Editorial: Media Outlets Bury Ants With Dinosaur Tail

A story broke late last week about a new discovery: the tail of a dinosaur locked in amber. This is exciting, of course, as far as it goes. But in a shameful act of narrative misdirection, the mainstream media has avoided discussing the most substantive finding in the golden amber. As editor of The Daily Ant, I believe it is my duty to highlight the true hero of this story: Gerontoformica.

Gerontoformica fossilized in amber, next to some random tail. Photograph by R.C. McKellar, Royal Saskatchewan Museum

Gerontoformica is an extinct ant genus known from fossils in amber. Discovered in 2004, the genus exhibits some traits that are rare in extant ants, including unique antennae with very short scapes. This and other traits give the ant a bit of a wasp-like appearance, and possibly represent transition traits between modern ants and the ancestral wasp species from which ants evolved. It goes without saying that ant fossil discoveries such as these are always exciting and should be celebrated.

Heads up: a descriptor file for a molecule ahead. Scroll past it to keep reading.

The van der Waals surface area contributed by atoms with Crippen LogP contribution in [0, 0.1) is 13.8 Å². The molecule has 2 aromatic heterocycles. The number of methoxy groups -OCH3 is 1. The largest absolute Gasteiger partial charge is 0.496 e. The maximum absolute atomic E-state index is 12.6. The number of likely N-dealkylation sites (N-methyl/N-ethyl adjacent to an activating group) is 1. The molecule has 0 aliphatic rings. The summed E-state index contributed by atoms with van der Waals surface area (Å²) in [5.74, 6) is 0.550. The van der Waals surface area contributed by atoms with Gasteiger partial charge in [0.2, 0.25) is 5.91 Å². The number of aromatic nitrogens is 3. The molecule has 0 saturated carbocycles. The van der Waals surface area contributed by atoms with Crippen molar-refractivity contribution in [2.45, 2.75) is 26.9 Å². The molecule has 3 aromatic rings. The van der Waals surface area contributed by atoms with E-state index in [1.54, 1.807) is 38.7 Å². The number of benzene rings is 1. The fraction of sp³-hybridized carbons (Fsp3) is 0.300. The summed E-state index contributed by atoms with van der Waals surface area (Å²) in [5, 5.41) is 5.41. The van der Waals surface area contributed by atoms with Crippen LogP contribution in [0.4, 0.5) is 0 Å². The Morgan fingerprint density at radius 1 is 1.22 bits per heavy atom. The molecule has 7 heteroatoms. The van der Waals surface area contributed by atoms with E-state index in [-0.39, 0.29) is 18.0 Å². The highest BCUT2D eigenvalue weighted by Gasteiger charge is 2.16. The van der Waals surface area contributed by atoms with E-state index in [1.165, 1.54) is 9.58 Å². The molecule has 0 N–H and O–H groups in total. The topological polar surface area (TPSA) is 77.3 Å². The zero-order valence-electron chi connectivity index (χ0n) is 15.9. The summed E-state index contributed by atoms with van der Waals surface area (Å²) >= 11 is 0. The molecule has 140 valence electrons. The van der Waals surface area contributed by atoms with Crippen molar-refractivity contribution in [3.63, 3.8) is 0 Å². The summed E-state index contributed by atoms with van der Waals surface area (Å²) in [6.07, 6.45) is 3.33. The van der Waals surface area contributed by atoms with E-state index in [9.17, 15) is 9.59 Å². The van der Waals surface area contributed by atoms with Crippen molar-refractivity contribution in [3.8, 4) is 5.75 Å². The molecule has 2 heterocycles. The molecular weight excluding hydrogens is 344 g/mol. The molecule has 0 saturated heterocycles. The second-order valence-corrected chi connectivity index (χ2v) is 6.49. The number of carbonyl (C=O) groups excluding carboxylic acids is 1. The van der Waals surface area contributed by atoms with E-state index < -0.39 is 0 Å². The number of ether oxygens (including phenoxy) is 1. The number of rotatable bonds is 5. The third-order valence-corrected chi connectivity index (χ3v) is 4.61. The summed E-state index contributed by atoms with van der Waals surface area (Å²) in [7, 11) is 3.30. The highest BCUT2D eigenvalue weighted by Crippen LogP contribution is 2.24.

Yet one looks in vain to find any real acknowledgement of this recent finding, beyond the occasional cursory reference. Not in reports by ABC News, The New York TimesThe Washington PostThe Wall Street JournalCNN… and the list goes on. National Geographic merely notes that “A Cretaceous-era ant and plant debris were also trapped in the resin.” Why all the secrecy about the ants? It seems obvious that the mainstream media is pushing the usual vertebrates-first agenda, refusing to even acknowledge the existence of prominent invertebrates or – even worse – relegating coverage of them to a tiny caption or small comment in an empty gesture of support. We must demand better, more ant-friendly coverage from our national media.


Editor’s Note: This article is very serious and should be taken very seriously!